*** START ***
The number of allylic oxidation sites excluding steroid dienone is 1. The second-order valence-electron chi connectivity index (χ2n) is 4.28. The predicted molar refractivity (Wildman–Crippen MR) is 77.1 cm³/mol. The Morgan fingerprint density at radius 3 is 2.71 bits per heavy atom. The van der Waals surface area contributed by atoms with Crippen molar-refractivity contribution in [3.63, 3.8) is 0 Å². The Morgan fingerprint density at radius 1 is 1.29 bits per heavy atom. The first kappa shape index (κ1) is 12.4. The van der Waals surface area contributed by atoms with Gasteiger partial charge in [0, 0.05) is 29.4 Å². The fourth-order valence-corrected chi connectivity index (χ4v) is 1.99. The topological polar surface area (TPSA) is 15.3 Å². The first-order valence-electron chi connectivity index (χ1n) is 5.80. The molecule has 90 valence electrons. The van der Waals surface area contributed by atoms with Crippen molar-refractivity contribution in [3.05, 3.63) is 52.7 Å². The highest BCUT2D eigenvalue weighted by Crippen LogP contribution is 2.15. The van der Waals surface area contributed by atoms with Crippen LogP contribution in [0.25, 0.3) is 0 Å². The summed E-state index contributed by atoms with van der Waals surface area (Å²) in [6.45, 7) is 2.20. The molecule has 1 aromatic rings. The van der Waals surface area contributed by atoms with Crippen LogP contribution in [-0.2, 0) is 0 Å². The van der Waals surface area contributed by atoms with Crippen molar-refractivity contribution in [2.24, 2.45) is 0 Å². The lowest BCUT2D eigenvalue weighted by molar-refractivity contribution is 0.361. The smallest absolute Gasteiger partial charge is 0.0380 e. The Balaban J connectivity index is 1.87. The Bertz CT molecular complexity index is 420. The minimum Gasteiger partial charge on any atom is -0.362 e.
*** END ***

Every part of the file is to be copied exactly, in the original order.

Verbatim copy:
The number of allylic oxidation sites excluding steroid dienone is 1. The second-order valence-electron chi connectivity index (χ2n) is 4.28. The predicted molar refractivity (Wildman–Crippen MR) is 77.1 cm³/mol. The Morgan fingerprint density at radius 3 is 2.71 bits per heavy atom. The van der Waals surface area contributed by atoms with Crippen molar-refractivity contribution in [3.63, 3.8) is 0 Å². The Morgan fingerprint density at radius 1 is 1.29 bits per heavy atom. The first kappa shape index (κ1) is 12.4. The van der Waals surface area contributed by atoms with Gasteiger partial charge in [0, 0.05) is 29.4 Å². The fourth-order valence-corrected chi connectivity index (χ4v) is 1.99. The topological polar surface area (TPSA) is 15.3 Å². The first-order valence-electron chi connectivity index (χ1n) is 5.80. The molecule has 90 valence electrons. The van der Waals surface area contributed by atoms with Crippen molar-refractivity contribution in [3.05, 3.63) is 52.7 Å². The highest BCUT2D eigenvalue weighted by Crippen LogP contribution is 2.15. The van der Waals surface area contributed by atoms with Crippen LogP contribution in [0.25, 0.3) is 0 Å². The summed E-state index contributed by atoms with van der Waals surface area (Å²) in [6.45, 7) is 2.20. The molecule has 1 aromatic rings. The van der Waals surface area contributed by atoms with Crippen LogP contribution in [-0.2, 0) is 0 Å². The van der Waals surface area contributed by atoms with Crippen molar-refractivity contribution in [2.24, 2.45) is 0 Å². The lowest BCUT2D eigenvalue weighted by molar-refractivity contribution is 0.361. The smallest absolute Gasteiger partial charge is 0.0380 e. The Balaban J connectivity index is 1.87. The Bertz CT molecular complexity index is 420. The minimum Gasteiger partial charge on any atom is -0.362 e.